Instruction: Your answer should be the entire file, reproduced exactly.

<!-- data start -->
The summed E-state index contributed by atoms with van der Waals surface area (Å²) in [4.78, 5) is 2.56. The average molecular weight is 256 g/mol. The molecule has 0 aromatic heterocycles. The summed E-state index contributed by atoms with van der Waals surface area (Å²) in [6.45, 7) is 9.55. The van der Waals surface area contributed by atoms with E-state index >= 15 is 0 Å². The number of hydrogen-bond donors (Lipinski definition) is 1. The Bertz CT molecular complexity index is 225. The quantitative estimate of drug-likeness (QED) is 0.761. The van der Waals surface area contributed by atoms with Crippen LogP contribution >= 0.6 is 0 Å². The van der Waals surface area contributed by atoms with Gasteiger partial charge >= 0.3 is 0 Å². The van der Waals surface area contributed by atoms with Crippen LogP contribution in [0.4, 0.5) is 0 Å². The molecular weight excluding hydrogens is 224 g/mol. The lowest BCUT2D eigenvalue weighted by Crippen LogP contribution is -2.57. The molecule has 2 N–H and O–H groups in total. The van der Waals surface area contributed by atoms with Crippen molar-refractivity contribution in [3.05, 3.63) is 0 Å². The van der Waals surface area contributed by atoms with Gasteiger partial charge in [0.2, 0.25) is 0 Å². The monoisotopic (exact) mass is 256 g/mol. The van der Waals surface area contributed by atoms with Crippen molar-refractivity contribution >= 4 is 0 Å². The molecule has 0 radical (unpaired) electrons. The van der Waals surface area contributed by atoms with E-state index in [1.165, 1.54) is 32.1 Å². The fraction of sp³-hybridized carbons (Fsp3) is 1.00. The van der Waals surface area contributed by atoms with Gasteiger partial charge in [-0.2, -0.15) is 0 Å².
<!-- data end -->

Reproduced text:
The summed E-state index contributed by atoms with van der Waals surface area (Å²) in [4.78, 5) is 2.56. The average molecular weight is 256 g/mol. The molecule has 0 aromatic heterocycles. The summed E-state index contributed by atoms with van der Waals surface area (Å²) in [6.45, 7) is 9.55. The van der Waals surface area contributed by atoms with E-state index >= 15 is 0 Å². The number of hydrogen-bond donors (Lipinski definition) is 1. The Bertz CT molecular complexity index is 225. The quantitative estimate of drug-likeness (QED) is 0.761. The van der Waals surface area contributed by atoms with Crippen LogP contribution >= 0.6 is 0 Å². The van der Waals surface area contributed by atoms with Gasteiger partial charge >= 0.3 is 0 Å². The van der Waals surface area contributed by atoms with Crippen LogP contribution in [0.4, 0.5) is 0 Å². The molecular weight excluding hydrogens is 224 g/mol. The lowest BCUT2D eigenvalue weighted by Crippen LogP contribution is -2.57. The molecule has 2 N–H and O–H groups in total. The van der Waals surface area contributed by atoms with Crippen molar-refractivity contribution in [3.05, 3.63) is 0 Å². The van der Waals surface area contributed by atoms with Gasteiger partial charge in [0.2, 0.25) is 0 Å². The monoisotopic (exact) mass is 256 g/mol. The van der Waals surface area contributed by atoms with Crippen molar-refractivity contribution >= 4 is 0 Å². The molecule has 0 radical (unpaired) electrons. The van der Waals surface area contributed by atoms with E-state index in [1.165, 1.54) is 32.1 Å². The fraction of sp³-hybridized carbons (Fsp3) is 1.00. The van der Waals surface area contributed by atoms with Gasteiger partial charge in [-0.2, -0.15) is 0 Å².